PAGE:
The Namibian, Namibia
SADC free trade becomes a reality
By Brigitte Weidlich
1 August 2008
The long-awaited free trade area (FTA) for southern Africa will be launched on August 17 during the annual summit of the Southern African Development Community (SADC).
It will be preceded by a comprehensive information campaign across al 14 member states.
Launching the information campaign for Namibia in Windhoek yesterday, Mvula ya Nangolo, special advisor to the Information Ministry, said the removal of import and export tariffs and trade barriers among the SADC countries would bring regional economic integration a huge step further.
Reading the speech of Information Minister Joel Kaapanda, who could not attend the event, Ya Nangolo said the FTA would bring more opportunity to market goods and the removal of tariffs would increase competition and make them more affordable for customers.
"People at all levels of our society will be affected by the trade and business activities during the implementation of the FTA and the freer flow of goods will enable larger variety of choice, although the new economic order will require knowledge and skills to enter the larger market are of the sub-region."
By August 17, 12 of the 14 SADC member states will have established the FTA.
This creates a regional market worth US$360 billion with a total population of 170 million and includes economies growing by up to 7 per cent a year such as Mozambique.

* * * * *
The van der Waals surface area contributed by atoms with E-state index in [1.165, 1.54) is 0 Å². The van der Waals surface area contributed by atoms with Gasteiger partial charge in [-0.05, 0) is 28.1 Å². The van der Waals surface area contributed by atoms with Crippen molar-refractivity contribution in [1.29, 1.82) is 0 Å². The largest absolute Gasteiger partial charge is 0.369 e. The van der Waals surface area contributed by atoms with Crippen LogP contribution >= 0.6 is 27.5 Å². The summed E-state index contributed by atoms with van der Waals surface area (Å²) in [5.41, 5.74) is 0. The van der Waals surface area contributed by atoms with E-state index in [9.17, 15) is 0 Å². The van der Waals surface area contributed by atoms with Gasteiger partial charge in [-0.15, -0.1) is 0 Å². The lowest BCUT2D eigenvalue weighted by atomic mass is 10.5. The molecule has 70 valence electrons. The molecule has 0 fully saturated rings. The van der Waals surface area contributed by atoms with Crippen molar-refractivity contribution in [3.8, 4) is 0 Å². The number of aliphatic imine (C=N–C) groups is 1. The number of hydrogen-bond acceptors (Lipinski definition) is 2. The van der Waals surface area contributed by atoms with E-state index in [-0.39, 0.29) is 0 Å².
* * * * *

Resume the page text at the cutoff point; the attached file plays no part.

Angola and the DR Congo are set to join the FTA later, adding a further US$71 billion and 77 million people to the SADC market.
South Africa, Botswana and Namibia already removed most tariffs in 2000.
Middle-income countries such as Mauritius have gradually reduced their tariffs each year until this year.
For least developed countries such as Mozambique and Zambia, tariff reductions have generally been introduced during 2007-08.
After the launch on August 17, producers and consumers in the 12 SADC countries will pay no import tariffs on an estimated 85 per cent of all trade in goods.
The SADC regional integration programme includes the establishment of the FTA by 2008, a customs union by 2010, a common market by 2015, a monetary union by 2016 and a single currency by 2018.